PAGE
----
Commentary > SportsBiz
NBA: No Broadcasts Available
Shift of basketball playoff games from free TV is a sign of cable's strength, sports' weakness.
April 18, 2003: 4:33 PM EDT
A weekly column by Chris Isidore, CNN/Money Senior Writer

NEW YORK (CNN/Money) - The National Basketball Association playoffs start this weekend, but if you don't have cable or satellite TV, you better not blink or you'll miss them.

Walt Disney Co. (DIS: Research, Estimates), which won the main broadcast rights deal for the league away from NBC starting this season, will put as few as eight and no more than 13 games on its ABC broadcast network, out of a possible 105 games that will be played through mid-June.

The rest of the games will be on Disney's ESPN sports cable network, cable network TNT, satellite TV network NBA TV, or some of the teams' local broadcast partners, many of which are on cable as well. Disney paid $2.4 billion for a six-season deal, about the same per-year payments as NBC had made under the previous rights deal.

Last year NBC showed 35 playoff and NBA final games out of the 71 played. But the network is pulling back on sports rights deals, having given up the NBA, the National Football League, and Major League Baseball broadcasts over the course of the last six years.

"For the first time a major sports property has largely migrated from network to cable, where the dual revenue streams of subscriber fees and advertising can support the escalating costs of broadcast sports rights," said Dick Ebersol, the chairman of NBC Sports, in January of 2002 when NBC lost the NBA. "In the future, it will become almost impossible for broadcast television sports to match the power of those 'sub' fees, which are unique to the cable world."

The shift to cable isn't one that particularly concerns sports executives or even their advertisers. The number of homes that have cable or satellite has now reached 83 percent. With the large number of sporting events now on cable, those who are sports fans are generally split between one of two categories - those with cable or satellite television, and those who can't afford either, which makes them less attractive to advertisers.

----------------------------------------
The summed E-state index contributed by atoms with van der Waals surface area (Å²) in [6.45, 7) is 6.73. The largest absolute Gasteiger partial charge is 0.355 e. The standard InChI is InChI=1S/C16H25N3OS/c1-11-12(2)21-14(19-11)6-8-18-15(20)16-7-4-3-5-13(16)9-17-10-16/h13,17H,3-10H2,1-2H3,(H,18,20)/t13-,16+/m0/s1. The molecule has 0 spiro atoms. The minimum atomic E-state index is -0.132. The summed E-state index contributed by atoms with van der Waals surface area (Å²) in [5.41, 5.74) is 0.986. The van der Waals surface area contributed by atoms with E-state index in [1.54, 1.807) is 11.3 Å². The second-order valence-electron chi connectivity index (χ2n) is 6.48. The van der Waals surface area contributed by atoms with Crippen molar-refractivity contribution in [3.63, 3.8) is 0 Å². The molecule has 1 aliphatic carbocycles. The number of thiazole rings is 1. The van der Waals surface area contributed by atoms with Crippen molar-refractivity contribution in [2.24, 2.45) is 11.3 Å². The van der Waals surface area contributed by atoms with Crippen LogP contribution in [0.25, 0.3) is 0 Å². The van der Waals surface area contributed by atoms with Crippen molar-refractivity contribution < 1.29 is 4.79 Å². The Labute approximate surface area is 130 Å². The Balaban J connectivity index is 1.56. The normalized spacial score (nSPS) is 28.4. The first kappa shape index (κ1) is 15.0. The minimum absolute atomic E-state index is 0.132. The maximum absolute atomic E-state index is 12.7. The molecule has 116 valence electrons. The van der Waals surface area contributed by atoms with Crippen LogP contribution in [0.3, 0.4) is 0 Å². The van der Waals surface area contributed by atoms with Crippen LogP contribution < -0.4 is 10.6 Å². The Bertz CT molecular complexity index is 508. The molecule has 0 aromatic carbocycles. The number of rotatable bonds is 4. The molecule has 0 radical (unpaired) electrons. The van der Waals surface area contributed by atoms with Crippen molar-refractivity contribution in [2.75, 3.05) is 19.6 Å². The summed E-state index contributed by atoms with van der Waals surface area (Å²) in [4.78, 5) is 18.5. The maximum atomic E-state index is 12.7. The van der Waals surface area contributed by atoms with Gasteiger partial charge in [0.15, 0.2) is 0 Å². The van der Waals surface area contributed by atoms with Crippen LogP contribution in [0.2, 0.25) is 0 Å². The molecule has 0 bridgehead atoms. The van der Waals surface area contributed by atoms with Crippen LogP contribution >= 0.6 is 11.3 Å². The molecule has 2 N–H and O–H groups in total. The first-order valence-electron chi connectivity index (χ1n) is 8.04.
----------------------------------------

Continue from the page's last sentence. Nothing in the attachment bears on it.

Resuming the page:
The NBA concedes its shift to cable is part of a trend that won't be reversed.

"You're going to see enormously strong products like the Olympics and Monday Night Football remain strong network programming, and you are going to see programming that controls audiences on a Sunday or Saturday afternoon ... [that will] still be attractive to a certain degree to the over-the-air networks," said NBA Commissioner David Stern recently. "But then [for other sports programming] you are going to see a migration to cable."

But there is another factor in far fewer games appearing on ABC than on ESPN -- there just aren't as many viewers for the NBA playoff games or other major sporting events as there used to be.

The subscriber fees collected by ESPN don't really factor in when splitting up the games. ESPN would likely be able to negotiate the same subscriber fees whether Disney put 13 games on ABC and 31 on ESPN or vice versa. And higher ratings that the games could be expected to win on ABC could mean more advertising revenue.

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In an era of high ratings for reality shows such as "The Bachelor," even a third-place network like ABC can do better financially putting the early round games on ESPN and sticking with entertainment programing on the broadcast network.

The networks would rather not eat up their May schedule, when ratings "sweeps" help set ad rates for the coming year and each network is airing its strongest possible original programing.

Last year, NBC had the best ratings during sweeps -- a 9.2 average -- as Rachel had her baby on "Friends" and Dr. Greene died on "ER." But it could have had an even better sweeps if not for the early round games it carried that gave it only a 5.6 rating.

Major team sports have seen their ratings on a slow, steady slide in the era of 100 channels, DVDs and video games competing for time spent in front of the living room television.

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The finals, even one as one-sided as last year's rout of the New Jersey Nets by the Los Angeles Lakers, still pull in a decent audience, with more than 10 percent of homes tuning into most games. And the finals start after sweeps is over. But the early rounds have to have a really terrific series -- like the Lakers-Kings Western Conference Finals -- to get decent ratings. And that can't be assured when the playoffs begin.

So ABC will show each game of the NBA finals - in June, when sweeps is over. But in the early rounds it'll only show a maximum of six other games out of a possible 98 and perhaps as few as four. And sports, even in the postseason, will continue its move toward being "Must Pay TV" rather than "Must See TV."  Top of page

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